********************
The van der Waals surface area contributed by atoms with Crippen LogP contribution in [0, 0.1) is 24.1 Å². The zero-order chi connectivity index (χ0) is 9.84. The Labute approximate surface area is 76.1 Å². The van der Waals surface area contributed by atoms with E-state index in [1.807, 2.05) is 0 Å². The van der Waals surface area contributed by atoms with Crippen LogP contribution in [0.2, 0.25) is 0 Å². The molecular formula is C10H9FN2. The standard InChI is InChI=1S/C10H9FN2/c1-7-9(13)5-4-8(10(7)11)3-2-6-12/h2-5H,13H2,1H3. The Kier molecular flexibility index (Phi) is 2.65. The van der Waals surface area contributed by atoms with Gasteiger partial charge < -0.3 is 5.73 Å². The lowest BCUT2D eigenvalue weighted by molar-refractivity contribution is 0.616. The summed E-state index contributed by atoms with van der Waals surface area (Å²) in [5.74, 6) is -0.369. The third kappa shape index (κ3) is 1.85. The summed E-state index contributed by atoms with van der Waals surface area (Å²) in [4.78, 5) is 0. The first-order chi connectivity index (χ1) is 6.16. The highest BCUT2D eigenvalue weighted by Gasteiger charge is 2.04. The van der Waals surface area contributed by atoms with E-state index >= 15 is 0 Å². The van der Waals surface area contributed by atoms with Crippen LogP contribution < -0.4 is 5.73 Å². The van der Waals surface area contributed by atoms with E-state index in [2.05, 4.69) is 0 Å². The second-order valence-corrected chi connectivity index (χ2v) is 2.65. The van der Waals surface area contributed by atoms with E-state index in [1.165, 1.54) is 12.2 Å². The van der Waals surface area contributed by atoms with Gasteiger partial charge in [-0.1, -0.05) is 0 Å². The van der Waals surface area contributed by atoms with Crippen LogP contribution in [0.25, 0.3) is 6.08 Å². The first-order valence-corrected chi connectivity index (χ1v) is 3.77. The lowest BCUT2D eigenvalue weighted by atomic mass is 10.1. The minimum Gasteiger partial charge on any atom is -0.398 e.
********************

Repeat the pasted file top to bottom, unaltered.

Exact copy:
The van der Waals surface area contributed by atoms with Crippen LogP contribution in [0, 0.1) is 24.1 Å². The zero-order chi connectivity index (χ0) is 9.84. The Labute approximate surface area is 76.1 Å². The van der Waals surface area contributed by atoms with E-state index in [1.807, 2.05) is 0 Å². The van der Waals surface area contributed by atoms with Crippen LogP contribution in [0.2, 0.25) is 0 Å². The molecular formula is C10H9FN2. The standard InChI is InChI=1S/C10H9FN2/c1-7-9(13)5-4-8(10(7)11)3-2-6-12/h2-5H,13H2,1H3. The Kier molecular flexibility index (Phi) is 2.65. The van der Waals surface area contributed by atoms with Gasteiger partial charge < -0.3 is 5.73 Å². The lowest BCUT2D eigenvalue weighted by molar-refractivity contribution is 0.616. The summed E-state index contributed by atoms with van der Waals surface area (Å²) in [5.74, 6) is -0.369. The third kappa shape index (κ3) is 1.85. The summed E-state index contributed by atoms with van der Waals surface area (Å²) in [4.78, 5) is 0. The first-order chi connectivity index (χ1) is 6.16. The highest BCUT2D eigenvalue weighted by Gasteiger charge is 2.04. The van der Waals surface area contributed by atoms with E-state index >= 15 is 0 Å². The van der Waals surface area contributed by atoms with Crippen LogP contribution < -0.4 is 5.73 Å². The van der Waals surface area contributed by atoms with E-state index in [2.05, 4.69) is 0 Å². The second-order valence-corrected chi connectivity index (χ2v) is 2.65. The van der Waals surface area contributed by atoms with E-state index in [1.165, 1.54) is 12.2 Å². The van der Waals surface area contributed by atoms with Gasteiger partial charge in [-0.1, -0.05) is 0 Å². The van der Waals surface area contributed by atoms with Crippen LogP contribution in [0.25, 0.3) is 6.08 Å². The first-order valence-corrected chi connectivity index (χ1v) is 3.77. The lowest BCUT2D eigenvalue weighted by atomic mass is 10.1. The minimum Gasteiger partial charge on any atom is -0.398 e.